Combining the anonymity of Facebook with the ecological responsibility of Bitcoin!

Facebook Launching Its Own Cryptocurrency

The company is "recruiting dozens of financial firms and online merchants to help launch a cryptocurrency-based payments system on the back of its gigantic social network." And the Journal suggests that the project "threatens to upend the traditional, lucrative plumbing of e-commerce and would likely be the most mainstream application yet of cryptocurrency." [...]

Facebook has reportedly already talked to Visa, Mastercard, and payment processing company First Data Corp., and it is allegedly seeking a $1 billion investment in the project. Facebook has also been talking to e-commerce platforms and other companies about accepting its cryptocurrency, once it exists.

As the Journal surmises, Facebook is likely looking to do with payments what it's already done with sign-ins -- creating a module that can be placed on sites all over the web. "Facebook aims to burrow more deeply into the lives of its users," the Journal writes.

Previously, previously, previously, previously, previously, previously, previously, previously.

Tags: , , , , ,

7 Responses:

  1. Lloyd says:

    Zuck bucks!

    nailed it

  2. Different Jamie says:

    Mark and the Zuckerbunch literally do spend all day thinking up ways to make the world worse.

  3. grafted says:

    Ƶ100 says they were taking careful notes while watching mr_robot's e-coin story line...

  4. Zygo says:

    Facebook is just catching up to social media companies in Asia that have been doing online payments for years, especially in countries where credit cards don't exist (or financial privacy, for that matter).

    It won't be a cryptocurrency in the ecologically wasteful bitcoin sense. If Facebook owns all the servers, and doesn't let anyone else compete for consensus, then there's no need for expensive work-proofs or Earth-burning mining operations (only the usual protections against fraud and theft are required). If Facebook promises to buy a dollar for every coin, then there's no speculative investments market (well, there is, but it's basically the same market that trades in Facebook stock and fraud insurance). It's not really a cryptocurrency--it's just a payment processor with complicated ledger database software. The story would be the same if Facebook had announced they were going to buy Paypal and integrate their product lines.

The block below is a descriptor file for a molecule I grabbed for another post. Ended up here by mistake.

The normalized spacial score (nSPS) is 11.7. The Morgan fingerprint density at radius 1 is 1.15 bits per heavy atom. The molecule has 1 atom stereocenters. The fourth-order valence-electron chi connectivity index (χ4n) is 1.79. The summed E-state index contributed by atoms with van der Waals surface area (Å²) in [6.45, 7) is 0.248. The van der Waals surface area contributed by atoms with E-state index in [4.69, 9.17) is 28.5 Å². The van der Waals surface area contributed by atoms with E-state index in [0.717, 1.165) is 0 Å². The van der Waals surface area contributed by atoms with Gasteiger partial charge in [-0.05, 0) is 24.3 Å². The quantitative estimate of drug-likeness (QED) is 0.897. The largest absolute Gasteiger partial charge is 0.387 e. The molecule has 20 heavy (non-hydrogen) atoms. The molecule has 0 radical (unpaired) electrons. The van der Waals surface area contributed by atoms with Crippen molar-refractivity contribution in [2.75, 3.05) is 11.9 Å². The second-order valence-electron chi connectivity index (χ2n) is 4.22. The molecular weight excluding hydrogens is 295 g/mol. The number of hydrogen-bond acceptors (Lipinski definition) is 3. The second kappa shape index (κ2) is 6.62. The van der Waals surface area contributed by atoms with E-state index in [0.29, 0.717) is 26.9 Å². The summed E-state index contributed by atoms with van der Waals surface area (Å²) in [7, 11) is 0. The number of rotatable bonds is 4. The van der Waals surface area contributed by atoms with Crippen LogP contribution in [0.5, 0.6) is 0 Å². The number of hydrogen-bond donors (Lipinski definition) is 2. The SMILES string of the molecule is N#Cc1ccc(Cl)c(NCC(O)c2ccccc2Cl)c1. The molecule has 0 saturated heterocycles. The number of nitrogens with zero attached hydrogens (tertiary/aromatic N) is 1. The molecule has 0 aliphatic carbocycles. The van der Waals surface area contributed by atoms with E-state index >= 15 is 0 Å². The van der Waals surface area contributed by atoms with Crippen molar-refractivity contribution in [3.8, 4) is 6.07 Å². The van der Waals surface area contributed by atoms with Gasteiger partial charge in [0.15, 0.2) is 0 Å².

Lots of people are setting up "crypto currencies" that are really just "bank accounts" (not real bank accounts) with RSA public key hashes as account numbers. You can raise billions of dollars from investors who don't understand the difference, so you print some stickers with words like "crypto" and "blockchain" on them, and apply them to whatever random applications you were already planning to deploy next quarter.

    You can only really make this work if you have some connection to the non-crypto financial system, like say you're a multi-billion-dollar tech company that can call the CEOs of Visa and Mastercard in for a pitch meeting. Other people without these connections have tried stablecoins already, but their failures have been spectacular. Nobody believes they won't just steal all the money, making the stablecoins worthless, so to prevent this, financial regulators have seized all the money, making the stablecoins worthless.

  • Previously